I work with Fauna & Flora International at the East African branch. We have been partners with the Department of Commercial Crops, Fruits and Forestry (DCCFF) Zanzibar for over 5 years. We have been working towards the conservation of the indigeneous forests and their resident endemic species in particular the Pemba Flying Fox. We have recently returned from an evaluation of progress made and brought back a collection of photographs. Hope you enjoy seeing beautiful Pemba!
Ngezi Vumawimbi Nature trail interpretation board
Road through the Ngezi Forest leading to the Ngezi Vumawimbi beach
Ngezi Vumawimbi beach
Women and Children of Pemba Island
Baskets made by women groups on Pemba Island up for sale!
These women produce these baskets to supplement their family income, we are currently looking for a market for their products as this seems to be the main challenge. Suggestions are welcome! J
First I want to say how happy I am to be working with these wonderful animals, and in such a beautiful place! The first time I saw flying foxes was in a forest in Northern Madagascar – they completely enchanted me and I remember thinking how much I would love to work with them in the future! And here I am. Counting all the Flying Fox roosts on the island is no easy task I can assure you! The flying foxes don’t always stay in the same roost, but regularly shift between sites and move according to season. The bats also roost on steep ridge tops, in thick forest, in mangroves, and on some of the small islets surrounding Pemba. It’s hard to predict when they are going to move – so we have to try and cover as much of the island as quickly as possible, to minimize the chance of double counting some of the bats or missing them completely. Without radio tagging these animals, much of their movements remain a mystery. The infrastructure is basic on Pemba Island, so some of these sites take a long time to reach by car, driving slowly to avoid the pot-holes and hoping it doesn’t rain and turn the whole road into a mud slick!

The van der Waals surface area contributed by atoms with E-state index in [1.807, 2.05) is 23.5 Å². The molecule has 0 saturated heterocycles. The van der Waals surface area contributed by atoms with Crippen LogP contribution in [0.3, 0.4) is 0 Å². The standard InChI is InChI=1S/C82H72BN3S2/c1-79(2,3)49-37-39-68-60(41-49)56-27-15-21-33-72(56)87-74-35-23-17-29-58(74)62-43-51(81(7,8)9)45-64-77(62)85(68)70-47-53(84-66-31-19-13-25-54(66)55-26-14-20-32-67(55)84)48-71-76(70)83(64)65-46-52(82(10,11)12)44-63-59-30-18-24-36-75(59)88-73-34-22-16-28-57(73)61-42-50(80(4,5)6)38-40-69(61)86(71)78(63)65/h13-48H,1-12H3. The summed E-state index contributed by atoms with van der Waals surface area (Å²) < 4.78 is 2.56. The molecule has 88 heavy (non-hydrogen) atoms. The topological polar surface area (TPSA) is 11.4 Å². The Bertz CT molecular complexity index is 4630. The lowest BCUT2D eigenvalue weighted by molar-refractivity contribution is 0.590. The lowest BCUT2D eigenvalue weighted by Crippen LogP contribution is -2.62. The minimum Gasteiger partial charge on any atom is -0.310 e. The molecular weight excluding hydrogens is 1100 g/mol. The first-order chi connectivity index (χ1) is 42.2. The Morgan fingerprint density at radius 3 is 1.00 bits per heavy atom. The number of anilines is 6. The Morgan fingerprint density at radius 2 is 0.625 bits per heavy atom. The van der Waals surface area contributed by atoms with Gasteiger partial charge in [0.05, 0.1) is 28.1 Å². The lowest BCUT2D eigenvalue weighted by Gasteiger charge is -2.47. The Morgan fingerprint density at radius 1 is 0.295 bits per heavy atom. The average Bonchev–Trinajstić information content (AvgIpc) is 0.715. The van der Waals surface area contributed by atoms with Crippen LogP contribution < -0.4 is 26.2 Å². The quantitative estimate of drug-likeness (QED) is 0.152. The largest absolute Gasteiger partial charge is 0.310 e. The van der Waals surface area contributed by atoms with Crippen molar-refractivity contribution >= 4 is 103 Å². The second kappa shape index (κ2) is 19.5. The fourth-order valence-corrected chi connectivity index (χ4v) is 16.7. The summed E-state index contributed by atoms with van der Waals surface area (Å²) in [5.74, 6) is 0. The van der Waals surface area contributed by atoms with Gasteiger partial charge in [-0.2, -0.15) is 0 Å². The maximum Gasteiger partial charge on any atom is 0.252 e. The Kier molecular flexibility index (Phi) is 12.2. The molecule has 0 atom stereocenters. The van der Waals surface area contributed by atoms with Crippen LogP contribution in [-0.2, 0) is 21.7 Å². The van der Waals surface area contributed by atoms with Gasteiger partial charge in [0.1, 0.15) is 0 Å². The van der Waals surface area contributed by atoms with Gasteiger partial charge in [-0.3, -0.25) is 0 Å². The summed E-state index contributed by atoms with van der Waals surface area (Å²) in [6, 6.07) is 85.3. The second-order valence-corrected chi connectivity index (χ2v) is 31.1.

Pemba Flying Fox in flight
Photo J. Robinson
As part of this project we are not only completing a comprehensive survey to get a recent population estimate and mapping the distribution of the Pemba Flying Fox, but we are also spending time talking with the community, to try and gage their feelings and attitudes towards the Pemba Flying Foxes. As flying foxes eat fruit, seeds and nectar there is potential for them to be viewed as pests by the local people – for damaging their fruit crops. Although so far the opinions are mixed, many people here seem to appreciate the role of the Pemba Flying Fox as a primary seed disperser, and they are often proudly referred to by the local people as ‘tree planters’. In many places the conservation education the DCCFF have been working on over the years appears to have been very effective in increasing understanding of the importance of these animals to this special island.